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The Dragon

5.11a, Trad, 460 ft (139 m), 5 pitches,  Avg: 3.6 from 9 votes
FA: unknown
Nevada > Southern Nevada > Red Rock > 16-Black Velvet… > Mustang Wall
Access Issue: Red Rock RAIN AND WET ROCK: The sandstone is fragile and is very easily damaged when wet. Details

Description

The Dragon is a fantastic climb up the massive corner system on the left side of the Mustang Wall. Unusual for Red Rocks, this route features sections of physical crack climbing on every pitch and excellent rock. It is consistent in difficulty, with the exception of a brief slab crux (the higher traverse following bolts with black hangers). This crux can be avoided by taking a natural but circuitous variation (the lower traverse following bolts with tan hangers): at 5.10-, it is easier but can create rope drag (intermediate belay on the Pegasus ledge recommended).

Sure to be a classic; the tedious approach through the desert from the Black Velvet parking lot is all that keeps this thing from having lines on it like the other great routes in Red Rocks.

Begin just above a spindly, twisted pine tree just up and left from the black crack that marks the start of Pegasus. A landmark is the curving, right-facing white flake halfway up the first pitch. Do not start below a lone, low bolt in a right facing corner - this is an off-route bolt and is much too far left.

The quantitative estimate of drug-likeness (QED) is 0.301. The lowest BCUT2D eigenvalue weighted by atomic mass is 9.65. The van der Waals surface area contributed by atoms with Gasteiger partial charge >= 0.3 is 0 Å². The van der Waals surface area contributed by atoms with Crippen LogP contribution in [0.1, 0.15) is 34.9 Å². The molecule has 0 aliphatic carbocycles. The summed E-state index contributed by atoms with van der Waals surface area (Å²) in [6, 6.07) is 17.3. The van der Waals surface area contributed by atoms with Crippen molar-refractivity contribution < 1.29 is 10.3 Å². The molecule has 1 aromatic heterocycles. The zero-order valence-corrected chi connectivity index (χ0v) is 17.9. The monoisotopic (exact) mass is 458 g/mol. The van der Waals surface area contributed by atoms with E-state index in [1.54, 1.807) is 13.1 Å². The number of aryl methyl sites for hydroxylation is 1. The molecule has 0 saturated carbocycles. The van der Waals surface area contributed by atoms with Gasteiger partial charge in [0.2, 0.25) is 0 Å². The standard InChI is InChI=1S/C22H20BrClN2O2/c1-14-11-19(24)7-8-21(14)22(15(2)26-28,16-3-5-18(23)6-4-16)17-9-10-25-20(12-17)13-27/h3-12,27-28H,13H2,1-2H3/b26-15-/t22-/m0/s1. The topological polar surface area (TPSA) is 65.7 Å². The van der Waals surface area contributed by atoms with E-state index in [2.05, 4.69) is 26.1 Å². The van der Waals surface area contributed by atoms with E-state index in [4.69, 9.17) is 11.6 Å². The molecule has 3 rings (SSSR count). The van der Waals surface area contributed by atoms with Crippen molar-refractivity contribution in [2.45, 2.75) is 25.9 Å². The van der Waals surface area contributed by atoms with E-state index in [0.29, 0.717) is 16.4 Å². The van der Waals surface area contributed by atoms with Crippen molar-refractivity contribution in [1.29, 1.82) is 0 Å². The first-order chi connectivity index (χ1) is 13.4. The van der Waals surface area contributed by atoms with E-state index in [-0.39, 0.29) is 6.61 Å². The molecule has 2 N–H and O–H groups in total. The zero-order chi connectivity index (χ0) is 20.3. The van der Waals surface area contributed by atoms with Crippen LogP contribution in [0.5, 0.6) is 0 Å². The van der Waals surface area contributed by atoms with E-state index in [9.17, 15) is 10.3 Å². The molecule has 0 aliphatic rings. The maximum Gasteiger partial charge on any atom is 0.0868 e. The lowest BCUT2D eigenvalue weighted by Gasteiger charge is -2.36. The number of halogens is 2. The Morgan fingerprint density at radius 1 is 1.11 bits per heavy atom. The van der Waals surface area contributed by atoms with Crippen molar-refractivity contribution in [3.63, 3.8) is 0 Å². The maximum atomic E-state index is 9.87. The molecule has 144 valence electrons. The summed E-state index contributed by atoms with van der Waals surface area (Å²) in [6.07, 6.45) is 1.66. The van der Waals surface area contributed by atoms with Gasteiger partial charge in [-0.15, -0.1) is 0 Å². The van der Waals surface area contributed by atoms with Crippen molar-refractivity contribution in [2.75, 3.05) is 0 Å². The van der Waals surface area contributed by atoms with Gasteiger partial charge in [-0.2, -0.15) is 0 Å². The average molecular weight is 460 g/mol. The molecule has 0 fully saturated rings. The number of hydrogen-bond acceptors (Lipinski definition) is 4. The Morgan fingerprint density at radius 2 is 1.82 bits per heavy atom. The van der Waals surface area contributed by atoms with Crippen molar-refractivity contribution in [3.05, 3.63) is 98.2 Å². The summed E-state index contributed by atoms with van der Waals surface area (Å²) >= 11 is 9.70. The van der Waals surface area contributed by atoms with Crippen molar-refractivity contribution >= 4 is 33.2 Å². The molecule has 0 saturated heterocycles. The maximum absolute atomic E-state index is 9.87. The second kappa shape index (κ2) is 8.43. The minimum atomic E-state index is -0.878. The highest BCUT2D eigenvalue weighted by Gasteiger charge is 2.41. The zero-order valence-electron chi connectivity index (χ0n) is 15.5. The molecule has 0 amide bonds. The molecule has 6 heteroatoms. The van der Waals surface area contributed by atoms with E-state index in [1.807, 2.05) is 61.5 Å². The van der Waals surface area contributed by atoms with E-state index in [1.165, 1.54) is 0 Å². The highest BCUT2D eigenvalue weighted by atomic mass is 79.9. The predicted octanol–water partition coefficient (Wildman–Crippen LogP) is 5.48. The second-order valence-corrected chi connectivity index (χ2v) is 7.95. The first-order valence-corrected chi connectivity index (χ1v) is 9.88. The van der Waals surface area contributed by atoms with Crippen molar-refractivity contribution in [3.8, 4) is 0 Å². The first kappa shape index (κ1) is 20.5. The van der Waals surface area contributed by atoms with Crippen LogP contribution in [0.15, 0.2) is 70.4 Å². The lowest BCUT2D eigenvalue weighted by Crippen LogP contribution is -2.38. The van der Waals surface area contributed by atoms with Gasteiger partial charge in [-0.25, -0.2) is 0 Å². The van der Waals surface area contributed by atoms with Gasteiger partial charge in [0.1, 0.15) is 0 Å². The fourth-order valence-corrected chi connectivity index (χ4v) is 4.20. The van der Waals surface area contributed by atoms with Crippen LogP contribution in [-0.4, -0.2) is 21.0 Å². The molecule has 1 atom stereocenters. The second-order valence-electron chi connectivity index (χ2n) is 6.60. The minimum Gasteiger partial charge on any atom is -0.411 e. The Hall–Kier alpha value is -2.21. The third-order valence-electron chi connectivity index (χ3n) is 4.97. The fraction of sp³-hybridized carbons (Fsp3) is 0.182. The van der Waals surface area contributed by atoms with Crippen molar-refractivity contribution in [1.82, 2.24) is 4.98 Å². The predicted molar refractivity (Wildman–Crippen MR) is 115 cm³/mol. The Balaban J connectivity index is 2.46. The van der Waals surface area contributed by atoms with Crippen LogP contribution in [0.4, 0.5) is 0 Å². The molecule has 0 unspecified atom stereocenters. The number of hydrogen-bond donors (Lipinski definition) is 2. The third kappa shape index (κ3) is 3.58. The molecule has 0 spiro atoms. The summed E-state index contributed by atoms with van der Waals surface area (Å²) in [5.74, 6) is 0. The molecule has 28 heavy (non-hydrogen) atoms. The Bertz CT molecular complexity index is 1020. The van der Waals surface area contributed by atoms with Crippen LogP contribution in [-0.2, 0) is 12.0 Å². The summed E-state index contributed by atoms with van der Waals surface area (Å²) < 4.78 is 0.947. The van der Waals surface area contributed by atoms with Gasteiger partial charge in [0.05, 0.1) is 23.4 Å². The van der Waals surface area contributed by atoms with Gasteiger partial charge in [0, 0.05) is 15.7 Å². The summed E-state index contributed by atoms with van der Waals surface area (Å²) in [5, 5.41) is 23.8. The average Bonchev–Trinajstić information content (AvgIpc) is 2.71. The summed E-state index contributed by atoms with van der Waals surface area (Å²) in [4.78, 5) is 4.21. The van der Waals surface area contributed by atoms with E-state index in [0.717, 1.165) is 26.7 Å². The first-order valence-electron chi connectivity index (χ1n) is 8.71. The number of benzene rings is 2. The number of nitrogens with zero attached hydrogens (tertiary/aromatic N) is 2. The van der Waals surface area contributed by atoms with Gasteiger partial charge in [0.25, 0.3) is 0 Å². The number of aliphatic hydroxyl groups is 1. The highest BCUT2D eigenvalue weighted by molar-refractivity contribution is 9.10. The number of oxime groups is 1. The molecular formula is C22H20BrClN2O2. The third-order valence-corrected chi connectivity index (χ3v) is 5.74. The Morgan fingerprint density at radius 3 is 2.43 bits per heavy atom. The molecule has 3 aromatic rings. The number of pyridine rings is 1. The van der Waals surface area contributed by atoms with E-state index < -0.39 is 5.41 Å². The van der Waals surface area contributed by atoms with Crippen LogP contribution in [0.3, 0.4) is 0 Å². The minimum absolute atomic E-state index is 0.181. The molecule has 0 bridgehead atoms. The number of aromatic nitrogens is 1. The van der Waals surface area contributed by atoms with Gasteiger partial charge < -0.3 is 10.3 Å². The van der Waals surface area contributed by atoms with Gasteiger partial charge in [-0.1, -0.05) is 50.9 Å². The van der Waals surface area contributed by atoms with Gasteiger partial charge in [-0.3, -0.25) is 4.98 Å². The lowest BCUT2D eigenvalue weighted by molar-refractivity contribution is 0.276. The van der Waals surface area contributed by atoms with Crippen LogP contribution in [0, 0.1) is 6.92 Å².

P1 (5.10-, 100’): Follow a shallow, right facing corner (tricky pro) up until level with the white flake. Protect high in the corner, then step down and left to move over to the flake (0.5 Camalot in a slot protects this traverse for leader and follower), then follow the flake (bolt) to a belay on a chockstone.

P2 (5.10-, 90’): Up the wide corner (bolt), then carefully negotiate a loose section (bolt), finishing with a steep crack to an awesome belay ledge.

P3 (5.10-, 70’): Continue up the nice corner which concludes with a physical struggle past two bolts to a belay at a good stance.

You have a choice for P4:

P4a (5.11a, 120’): The line of the FA heads up past some pockets to a thin slab crux passing four bolts with black hangers. From here tiptoe up the teetering Jenga flake and then reach wildly up and left to good holds on the steep wall above (appears unprotected but there is solid, hidden gear). Continue into the Green Corner to a good belay ledge. This is the better and more direct line but is significantly harder than anything else on the route.